Harvard Takes Additional Steps To Confront Ties To Slavery

The university on Friday hosted a conference exploring the historical ties between slavery and early universities founded in the Colonial Era.

Last year, Harvard President Drew Faust, a Civil War historian, recognized four slaves who had lived on the Cambridge campus in the 1700s. Harvard Law School has also promised to change its shield modeled on the family crest of a slaveholder.

During Friday’s conference, Faust asked author and keynote speaker Ta-Nehisi Coates how higher education can fully amend for the past.

“The most important thing is to make people first of all aware of the debt. People don’t accept the debt. You know, so it’s like let’s move to this conversation about financing, but you don’t even accept that you owe anybody anything, you know, which for me seems a little backwards,” Coates told Faust.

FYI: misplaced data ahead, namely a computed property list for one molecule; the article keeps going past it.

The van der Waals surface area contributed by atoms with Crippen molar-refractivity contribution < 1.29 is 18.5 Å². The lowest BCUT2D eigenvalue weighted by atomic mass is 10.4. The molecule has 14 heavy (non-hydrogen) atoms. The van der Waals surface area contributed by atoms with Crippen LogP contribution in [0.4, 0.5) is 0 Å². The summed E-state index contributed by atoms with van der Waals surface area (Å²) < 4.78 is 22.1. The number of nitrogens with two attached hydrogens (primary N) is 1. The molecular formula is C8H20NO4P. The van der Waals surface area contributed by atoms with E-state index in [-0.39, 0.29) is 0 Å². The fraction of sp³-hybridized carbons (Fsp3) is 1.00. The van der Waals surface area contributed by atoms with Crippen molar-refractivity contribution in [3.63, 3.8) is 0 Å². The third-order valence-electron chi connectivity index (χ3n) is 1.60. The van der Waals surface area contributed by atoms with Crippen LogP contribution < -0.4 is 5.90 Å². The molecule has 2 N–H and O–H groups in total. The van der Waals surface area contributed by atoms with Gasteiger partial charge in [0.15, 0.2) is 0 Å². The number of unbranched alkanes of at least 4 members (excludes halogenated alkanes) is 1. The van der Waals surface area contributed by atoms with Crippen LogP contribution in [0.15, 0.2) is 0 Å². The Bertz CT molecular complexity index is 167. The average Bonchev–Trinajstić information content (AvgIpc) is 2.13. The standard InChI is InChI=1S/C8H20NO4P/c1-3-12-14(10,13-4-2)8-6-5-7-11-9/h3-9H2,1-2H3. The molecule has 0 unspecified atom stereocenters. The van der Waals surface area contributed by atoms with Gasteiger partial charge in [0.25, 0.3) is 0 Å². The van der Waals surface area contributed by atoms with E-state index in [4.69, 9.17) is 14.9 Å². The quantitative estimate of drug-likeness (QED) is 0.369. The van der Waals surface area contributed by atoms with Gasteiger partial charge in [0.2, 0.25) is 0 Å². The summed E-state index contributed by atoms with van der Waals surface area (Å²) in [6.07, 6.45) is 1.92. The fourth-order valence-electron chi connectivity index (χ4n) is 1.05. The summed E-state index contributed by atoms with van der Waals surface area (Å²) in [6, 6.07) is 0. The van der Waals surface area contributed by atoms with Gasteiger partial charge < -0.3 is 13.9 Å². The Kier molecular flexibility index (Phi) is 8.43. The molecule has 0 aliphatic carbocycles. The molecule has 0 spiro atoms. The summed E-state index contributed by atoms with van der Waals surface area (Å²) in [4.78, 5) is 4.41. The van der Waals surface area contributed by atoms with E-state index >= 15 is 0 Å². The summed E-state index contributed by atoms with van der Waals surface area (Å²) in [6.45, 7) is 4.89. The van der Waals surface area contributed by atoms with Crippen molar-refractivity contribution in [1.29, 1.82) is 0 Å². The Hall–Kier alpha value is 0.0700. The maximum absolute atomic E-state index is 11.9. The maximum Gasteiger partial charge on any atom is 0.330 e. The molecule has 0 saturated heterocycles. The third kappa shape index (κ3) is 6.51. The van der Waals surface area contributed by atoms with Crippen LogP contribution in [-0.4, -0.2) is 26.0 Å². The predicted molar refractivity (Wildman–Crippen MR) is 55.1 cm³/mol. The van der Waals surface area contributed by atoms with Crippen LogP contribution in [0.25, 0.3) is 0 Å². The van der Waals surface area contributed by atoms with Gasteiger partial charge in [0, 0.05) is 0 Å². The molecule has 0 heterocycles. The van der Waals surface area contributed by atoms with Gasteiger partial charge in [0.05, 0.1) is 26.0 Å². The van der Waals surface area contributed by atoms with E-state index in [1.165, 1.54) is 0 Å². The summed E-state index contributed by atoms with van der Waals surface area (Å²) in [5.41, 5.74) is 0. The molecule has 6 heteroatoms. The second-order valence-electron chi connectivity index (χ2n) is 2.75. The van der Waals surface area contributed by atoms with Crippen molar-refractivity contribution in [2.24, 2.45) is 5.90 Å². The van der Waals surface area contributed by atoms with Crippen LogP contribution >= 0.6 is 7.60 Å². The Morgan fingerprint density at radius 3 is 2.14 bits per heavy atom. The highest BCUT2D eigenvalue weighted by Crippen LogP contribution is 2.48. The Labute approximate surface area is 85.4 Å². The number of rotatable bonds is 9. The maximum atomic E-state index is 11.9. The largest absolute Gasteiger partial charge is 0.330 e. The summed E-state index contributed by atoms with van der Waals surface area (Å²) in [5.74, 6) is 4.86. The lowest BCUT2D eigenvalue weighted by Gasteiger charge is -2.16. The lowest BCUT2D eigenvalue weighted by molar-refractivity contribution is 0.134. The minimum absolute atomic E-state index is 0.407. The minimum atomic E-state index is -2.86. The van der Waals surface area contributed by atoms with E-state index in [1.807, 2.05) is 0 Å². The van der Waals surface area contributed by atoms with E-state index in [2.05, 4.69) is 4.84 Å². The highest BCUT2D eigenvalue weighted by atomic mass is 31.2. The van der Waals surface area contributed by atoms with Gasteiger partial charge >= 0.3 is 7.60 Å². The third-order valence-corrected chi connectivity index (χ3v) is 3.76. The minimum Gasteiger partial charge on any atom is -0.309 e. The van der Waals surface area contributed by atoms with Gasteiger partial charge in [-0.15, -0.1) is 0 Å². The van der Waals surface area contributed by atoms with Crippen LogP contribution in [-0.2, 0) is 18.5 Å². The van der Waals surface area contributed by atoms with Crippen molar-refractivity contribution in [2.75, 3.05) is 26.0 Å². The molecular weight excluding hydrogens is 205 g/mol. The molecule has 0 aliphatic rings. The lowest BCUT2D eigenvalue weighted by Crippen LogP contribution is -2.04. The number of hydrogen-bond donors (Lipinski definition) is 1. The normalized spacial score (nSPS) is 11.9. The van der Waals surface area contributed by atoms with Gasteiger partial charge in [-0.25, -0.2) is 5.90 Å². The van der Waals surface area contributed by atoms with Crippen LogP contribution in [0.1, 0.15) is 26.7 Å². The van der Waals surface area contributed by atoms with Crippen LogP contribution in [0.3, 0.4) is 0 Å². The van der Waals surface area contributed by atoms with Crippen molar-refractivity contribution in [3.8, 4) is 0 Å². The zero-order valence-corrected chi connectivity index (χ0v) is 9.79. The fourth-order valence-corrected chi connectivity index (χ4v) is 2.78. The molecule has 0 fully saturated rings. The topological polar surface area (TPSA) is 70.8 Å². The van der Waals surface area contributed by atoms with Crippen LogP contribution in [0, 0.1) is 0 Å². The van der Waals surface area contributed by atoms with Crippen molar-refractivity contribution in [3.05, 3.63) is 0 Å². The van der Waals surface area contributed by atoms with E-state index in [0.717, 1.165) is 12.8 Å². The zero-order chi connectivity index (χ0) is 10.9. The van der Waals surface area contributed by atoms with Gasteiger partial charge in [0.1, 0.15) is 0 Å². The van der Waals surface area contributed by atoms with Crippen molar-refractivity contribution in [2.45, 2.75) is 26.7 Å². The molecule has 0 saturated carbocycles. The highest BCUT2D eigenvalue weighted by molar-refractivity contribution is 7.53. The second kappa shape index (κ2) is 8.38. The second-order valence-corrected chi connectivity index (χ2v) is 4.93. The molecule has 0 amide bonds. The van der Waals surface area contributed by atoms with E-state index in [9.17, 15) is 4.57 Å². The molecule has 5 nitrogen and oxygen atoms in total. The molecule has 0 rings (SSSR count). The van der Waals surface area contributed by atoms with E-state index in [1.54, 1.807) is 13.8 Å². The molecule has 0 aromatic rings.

Harvard is the latest university to revisit its role in the slave trade following Brown, Columbia and Yale. In September, Georgetown said it will give descendants of slaves owned by the school the same admission preference it gives to children of alumni.

Related: How Should Colleges Acknowledge And Memorialize Their Ties To Slavery?

[Cross-posted at On Campus: the WGBH News Higher Education Blog]

Kirk Carapezza

Kirk Carapezza is the lead reporter for On Campus. Kirk has reported for Wisconsin Public Radio in Madison, Wis., and Vermont Public Radio in Montpelier, Vt. He's been a writer and producer at WBUR in Boston; a teacher and coach at Nativity Preparatory School in New Bedford, Mass.; a Fenway Park tour guide; and a tourist abroad.

Kirk received his B.A. from the College of the Holy Cross and earned his M.S. from Columbia University's Graduate School of Journalism. When he's not reporting or editing stories on campus, you can find him posting K's on the Wall at Fenway.